I sought this book out because of Sara Gran, author of Claire Dewitt and the City of the Dead, mentions it in an interview listing five of her favorite books and the writing lessons she learned from them. In this case, Gran notes that she learned you can take mysteries and set them in places you know and love; in the case of Hex, the oddly conjoined worlds of Coney Island, a Queens racetrack and Julliard School of Music.
So anyway, this is good stuff. I realized rather quickly that it wasn’t really about the mystery, not very much. It’s like one of those lit-fic books that is about a group of people connected to the main character, Ruby, sort of like a Tales of the City, I imagine, with a lot less sex and a lot more mystery. Although there is quite a bit of sex for a mystery book, at least the kind I tend to read, where lone private eyes are, you know, lone. It does lead to one detraction for me–besides the fact that it was included at all–in that all the women love sex, all the men are irresistible, although many of them have various hang-ups, and apparently, no one who has sex is gay.
All of that aside, characterization is interesting. It’s all first person point-of-view, largely from Ruby’s viewpoint, although every other chapter is from one of her friends or neighbors. Somewhat surprisingly, because sometimes it seems like there’s a certain sameness to an author’s style, the voices all feel quite different. Estep manages to make most of them feel quite human: troubled, caring, vulnerable, funny.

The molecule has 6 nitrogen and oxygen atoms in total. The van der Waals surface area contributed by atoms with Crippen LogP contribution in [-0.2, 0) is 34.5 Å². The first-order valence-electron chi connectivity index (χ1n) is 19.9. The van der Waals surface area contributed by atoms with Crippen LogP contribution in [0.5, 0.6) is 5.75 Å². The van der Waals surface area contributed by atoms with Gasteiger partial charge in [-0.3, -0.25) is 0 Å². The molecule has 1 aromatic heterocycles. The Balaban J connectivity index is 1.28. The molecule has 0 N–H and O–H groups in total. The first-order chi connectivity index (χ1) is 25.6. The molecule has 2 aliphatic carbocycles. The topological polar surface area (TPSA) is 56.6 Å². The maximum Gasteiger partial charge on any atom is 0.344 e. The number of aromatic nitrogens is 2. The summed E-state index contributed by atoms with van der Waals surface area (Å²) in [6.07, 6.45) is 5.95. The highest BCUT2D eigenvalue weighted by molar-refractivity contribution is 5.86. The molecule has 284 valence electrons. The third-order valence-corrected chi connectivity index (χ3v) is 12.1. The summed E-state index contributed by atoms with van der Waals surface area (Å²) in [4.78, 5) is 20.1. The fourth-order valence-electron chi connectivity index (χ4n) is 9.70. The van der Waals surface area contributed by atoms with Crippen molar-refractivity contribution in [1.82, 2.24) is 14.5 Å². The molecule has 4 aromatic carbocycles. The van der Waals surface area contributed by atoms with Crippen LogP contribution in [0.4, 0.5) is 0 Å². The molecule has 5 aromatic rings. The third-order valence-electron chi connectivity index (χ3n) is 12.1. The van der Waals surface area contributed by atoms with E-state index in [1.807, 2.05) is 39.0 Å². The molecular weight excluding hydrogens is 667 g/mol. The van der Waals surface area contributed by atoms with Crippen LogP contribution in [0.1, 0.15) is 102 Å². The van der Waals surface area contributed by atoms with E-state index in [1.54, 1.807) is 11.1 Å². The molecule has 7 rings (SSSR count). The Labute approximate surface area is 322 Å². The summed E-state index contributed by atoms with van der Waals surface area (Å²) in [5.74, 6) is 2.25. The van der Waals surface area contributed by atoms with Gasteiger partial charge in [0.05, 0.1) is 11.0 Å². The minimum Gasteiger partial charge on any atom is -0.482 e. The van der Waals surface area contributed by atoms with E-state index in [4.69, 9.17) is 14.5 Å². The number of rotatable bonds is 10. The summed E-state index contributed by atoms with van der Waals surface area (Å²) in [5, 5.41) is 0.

The writing is solid. The stables, the subway, Coney Island; all feel very real, artfully created for the reader in a few solid sentences. As Gran mentions in her description, “Maggie took the amateur sleuth mystery and put in a world she loved and understood.” I can picture the opening scene so clearly, I feel like I’m there:
“I’m eyeing a willowy blond woman’s red wallet when the F train stops abruptly, causing two large Russian ladies sitting across from me to loose control of their grocery bags. As the Russian women make loud guttural exclamations, frozen pierogies spill out of one of the bags and all over the mottled floor.”
I wasn’t so sure about the narrative from Ruby’s good friend Oliver at first–what was he, an addict?–but he turned out to be a fascinating, unpredictable character.
“Some days it’s so bad I can’t move, other days it’s the kind of bad where I have to move. I wasn’t quite sure which this was gonna be but the sun was streaming in, blending with the bright yellow of the walls, hurting my eyes a little with its brilliance, and though I was nauseated and had pain traveling up and down my body, I threw back the covers, got up, and put on Ol’ Dirty Bastard’s first record, which I knew was the only thing that would get me moving.”
Which reminds me of a small complaint: I didn’t care for how his character was dealt with in the end. It felt more plot-convenient than realism convenient, and everything until then had felt quirky-but-possible, but that just seemed highly improbable.
I’m wandering all over, aren’t I? It’s much like this book, really; there’s a plot, certainly, but the reader has to be okay watching it wander, or waiting as pieces slowly come together, with occasional sidetracking. It’s kind of like going to ride your favorite roller coaster at an amusement park, in fact: you may have an ultimate goal, but half the point is the walk getting there.